On the Wednesday of the 12th we had to head back home which was all too soon. By choosing the quickest and easiest route that would get us to the ferry in St. John on Friday for the 2:30 p.m. crossing, we opted for one of the routes plotted out by CAA taking us through the US. This route took us through New York state, into Massachusetts, part of New Hampshire, and finally into Maine. Although it might have been a tad quicker than the Canadian route we took to go up to Ontario, it was by no means the cheapest. With the sinking value of our dollar and the fact that we were travelling through the US on one of their busiest tourist weeks which drove up the price of accommodations and food, we spent far more than we had anticipated. Most of our journey found us on the toll roads which are exceptionally well-marked and maintained compared to our Nova Scotian roads. However, once the monotony of yet another service centre with tasteless fast food (the only good thing was the cappuccinos I was able to buy at MacDonald’s), we found ourselves seeking out a couple of small towns off the beaten track. Our first one was the town of Stockbridge in southern Mass, the home town of Norman Rockwell, which exemplifies the typical New England town.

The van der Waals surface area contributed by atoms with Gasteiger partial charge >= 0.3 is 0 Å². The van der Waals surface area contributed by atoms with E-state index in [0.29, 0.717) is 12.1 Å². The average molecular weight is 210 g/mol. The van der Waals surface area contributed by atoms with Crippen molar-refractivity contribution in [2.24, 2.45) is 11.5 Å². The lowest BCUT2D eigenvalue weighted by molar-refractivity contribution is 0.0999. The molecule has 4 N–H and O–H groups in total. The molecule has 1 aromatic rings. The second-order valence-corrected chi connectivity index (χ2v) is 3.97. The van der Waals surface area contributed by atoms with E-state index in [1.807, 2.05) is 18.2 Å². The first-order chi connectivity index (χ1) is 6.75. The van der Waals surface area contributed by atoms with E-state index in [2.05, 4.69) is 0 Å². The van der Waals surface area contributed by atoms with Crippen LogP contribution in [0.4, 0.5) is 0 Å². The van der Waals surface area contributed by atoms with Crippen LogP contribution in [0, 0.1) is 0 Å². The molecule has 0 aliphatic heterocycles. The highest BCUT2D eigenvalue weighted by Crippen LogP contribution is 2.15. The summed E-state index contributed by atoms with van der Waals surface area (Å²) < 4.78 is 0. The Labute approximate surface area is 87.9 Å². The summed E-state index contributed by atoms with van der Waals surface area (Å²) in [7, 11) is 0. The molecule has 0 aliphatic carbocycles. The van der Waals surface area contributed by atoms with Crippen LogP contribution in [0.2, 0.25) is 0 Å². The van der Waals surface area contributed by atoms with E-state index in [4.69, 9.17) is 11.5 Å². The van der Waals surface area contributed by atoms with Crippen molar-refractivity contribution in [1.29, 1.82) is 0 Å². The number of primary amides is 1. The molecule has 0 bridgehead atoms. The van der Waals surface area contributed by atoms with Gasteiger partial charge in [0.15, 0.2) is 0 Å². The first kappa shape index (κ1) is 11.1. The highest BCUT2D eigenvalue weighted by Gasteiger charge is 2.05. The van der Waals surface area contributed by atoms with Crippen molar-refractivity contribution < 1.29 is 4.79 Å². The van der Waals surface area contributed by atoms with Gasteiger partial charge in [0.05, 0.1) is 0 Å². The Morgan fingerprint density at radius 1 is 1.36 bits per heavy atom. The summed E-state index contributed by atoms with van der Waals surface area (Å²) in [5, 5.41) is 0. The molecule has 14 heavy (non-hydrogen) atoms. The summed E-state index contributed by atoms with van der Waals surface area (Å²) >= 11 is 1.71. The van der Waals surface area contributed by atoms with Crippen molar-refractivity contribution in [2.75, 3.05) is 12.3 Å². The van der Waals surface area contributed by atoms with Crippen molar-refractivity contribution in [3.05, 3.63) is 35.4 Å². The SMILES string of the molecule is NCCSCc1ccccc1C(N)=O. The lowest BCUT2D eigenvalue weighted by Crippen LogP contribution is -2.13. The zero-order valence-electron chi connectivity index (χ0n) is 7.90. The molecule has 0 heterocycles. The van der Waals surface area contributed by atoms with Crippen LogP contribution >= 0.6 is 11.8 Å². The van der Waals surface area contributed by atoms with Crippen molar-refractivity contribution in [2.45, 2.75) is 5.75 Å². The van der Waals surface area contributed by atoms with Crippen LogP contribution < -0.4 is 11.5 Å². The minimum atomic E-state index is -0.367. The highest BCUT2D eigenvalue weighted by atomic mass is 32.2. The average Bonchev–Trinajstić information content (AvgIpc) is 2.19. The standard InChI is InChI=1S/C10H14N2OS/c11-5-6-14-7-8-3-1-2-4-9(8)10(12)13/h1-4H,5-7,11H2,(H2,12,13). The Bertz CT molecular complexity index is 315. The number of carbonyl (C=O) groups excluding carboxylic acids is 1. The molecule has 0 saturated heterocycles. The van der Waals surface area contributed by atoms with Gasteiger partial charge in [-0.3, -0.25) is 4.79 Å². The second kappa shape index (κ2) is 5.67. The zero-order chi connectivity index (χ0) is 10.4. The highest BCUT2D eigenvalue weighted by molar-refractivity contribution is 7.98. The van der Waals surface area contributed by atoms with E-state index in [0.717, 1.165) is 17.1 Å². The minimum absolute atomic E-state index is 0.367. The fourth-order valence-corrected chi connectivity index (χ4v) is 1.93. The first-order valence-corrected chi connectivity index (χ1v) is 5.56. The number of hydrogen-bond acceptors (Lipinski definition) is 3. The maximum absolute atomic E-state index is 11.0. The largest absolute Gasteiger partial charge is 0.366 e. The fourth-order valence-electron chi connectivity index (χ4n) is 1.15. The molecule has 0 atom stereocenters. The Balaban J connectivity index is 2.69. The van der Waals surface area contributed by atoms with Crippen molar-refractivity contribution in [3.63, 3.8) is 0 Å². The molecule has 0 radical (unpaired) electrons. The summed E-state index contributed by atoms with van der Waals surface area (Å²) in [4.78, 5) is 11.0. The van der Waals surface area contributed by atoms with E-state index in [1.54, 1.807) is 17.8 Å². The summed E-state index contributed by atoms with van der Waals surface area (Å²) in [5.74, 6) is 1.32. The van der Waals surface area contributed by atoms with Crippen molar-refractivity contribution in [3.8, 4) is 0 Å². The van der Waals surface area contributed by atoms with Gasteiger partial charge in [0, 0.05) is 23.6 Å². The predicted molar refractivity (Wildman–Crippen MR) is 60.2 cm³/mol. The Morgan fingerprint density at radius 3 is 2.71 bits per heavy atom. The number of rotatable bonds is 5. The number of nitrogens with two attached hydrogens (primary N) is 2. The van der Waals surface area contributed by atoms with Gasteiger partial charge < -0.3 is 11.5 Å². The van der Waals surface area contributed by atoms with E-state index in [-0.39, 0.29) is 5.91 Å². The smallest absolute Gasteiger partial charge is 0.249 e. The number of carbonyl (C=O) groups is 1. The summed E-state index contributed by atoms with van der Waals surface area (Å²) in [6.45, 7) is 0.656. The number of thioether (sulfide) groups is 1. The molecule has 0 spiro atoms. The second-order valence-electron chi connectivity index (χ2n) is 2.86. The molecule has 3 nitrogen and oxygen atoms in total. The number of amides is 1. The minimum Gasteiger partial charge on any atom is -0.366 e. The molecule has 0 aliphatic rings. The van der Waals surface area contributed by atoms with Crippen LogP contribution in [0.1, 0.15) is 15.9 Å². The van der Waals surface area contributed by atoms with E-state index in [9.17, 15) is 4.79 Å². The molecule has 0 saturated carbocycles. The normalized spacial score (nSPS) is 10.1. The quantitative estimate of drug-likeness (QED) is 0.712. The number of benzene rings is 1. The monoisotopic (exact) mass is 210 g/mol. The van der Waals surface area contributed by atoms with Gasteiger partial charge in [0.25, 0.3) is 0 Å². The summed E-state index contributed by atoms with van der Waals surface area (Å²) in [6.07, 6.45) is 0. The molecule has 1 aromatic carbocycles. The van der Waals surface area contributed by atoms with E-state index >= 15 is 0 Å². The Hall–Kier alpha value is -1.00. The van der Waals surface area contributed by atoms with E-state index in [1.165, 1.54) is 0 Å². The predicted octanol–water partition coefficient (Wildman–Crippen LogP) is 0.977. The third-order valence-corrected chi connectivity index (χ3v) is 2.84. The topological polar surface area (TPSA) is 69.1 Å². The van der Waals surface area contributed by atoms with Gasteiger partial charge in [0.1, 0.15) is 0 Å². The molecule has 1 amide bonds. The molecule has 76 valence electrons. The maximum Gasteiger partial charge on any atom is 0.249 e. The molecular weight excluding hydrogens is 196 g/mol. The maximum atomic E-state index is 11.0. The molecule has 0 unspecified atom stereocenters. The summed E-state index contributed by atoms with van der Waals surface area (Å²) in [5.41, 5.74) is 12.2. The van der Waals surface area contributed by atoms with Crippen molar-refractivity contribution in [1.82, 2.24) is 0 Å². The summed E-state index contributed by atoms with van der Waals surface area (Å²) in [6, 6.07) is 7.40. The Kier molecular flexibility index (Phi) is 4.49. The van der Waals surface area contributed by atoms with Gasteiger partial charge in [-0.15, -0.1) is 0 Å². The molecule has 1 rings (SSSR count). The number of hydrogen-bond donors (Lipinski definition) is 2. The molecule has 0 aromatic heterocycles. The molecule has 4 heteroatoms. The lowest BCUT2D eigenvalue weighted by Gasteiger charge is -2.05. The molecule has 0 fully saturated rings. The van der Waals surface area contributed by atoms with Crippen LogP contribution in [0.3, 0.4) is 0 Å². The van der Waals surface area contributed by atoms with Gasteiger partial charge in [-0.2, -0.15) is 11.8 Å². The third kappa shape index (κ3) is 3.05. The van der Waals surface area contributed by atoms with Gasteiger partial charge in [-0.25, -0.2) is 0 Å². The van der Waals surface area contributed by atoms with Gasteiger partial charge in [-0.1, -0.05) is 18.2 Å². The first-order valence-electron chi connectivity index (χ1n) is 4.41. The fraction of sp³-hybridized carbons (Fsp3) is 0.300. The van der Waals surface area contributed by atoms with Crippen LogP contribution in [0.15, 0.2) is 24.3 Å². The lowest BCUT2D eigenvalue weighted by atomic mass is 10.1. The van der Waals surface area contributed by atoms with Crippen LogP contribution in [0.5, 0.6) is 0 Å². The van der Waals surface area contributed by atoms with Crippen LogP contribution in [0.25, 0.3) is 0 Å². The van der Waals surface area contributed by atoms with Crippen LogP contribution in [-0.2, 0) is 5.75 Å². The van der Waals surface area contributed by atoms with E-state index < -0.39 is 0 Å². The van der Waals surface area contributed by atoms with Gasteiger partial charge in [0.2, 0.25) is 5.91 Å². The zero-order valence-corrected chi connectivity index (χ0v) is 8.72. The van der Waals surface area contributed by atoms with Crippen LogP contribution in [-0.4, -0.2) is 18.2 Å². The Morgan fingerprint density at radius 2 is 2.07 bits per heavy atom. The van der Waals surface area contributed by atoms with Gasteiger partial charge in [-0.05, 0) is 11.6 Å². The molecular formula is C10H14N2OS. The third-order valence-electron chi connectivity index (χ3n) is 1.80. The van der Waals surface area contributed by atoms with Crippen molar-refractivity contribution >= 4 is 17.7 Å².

Main street in Stockbridge, Mass.

Main street in Stockbridge, Mass.

Wishing we could have stayed here.

Wishing we could have stayed here.

I wish we could have bunked down for the night in Stockbridge, but instead we decided to stay in Worster not too far away where surely we could find something under $100 and within our budget. Unfortunately, Hubby and I came way off the same page when it came to what and where we wanted to stay. After many wrong turns and screams from him who was starting to panic while we looked for the Econo- Lodge which appeared to be within the budget, we found ourselves back at the Quality Inn where we had begun. I think the nice chap on reception took pity on us for when we returned after failing to find the Econo- Lodge, he lowered our room price to a comfortable $80 with taxes and exchange.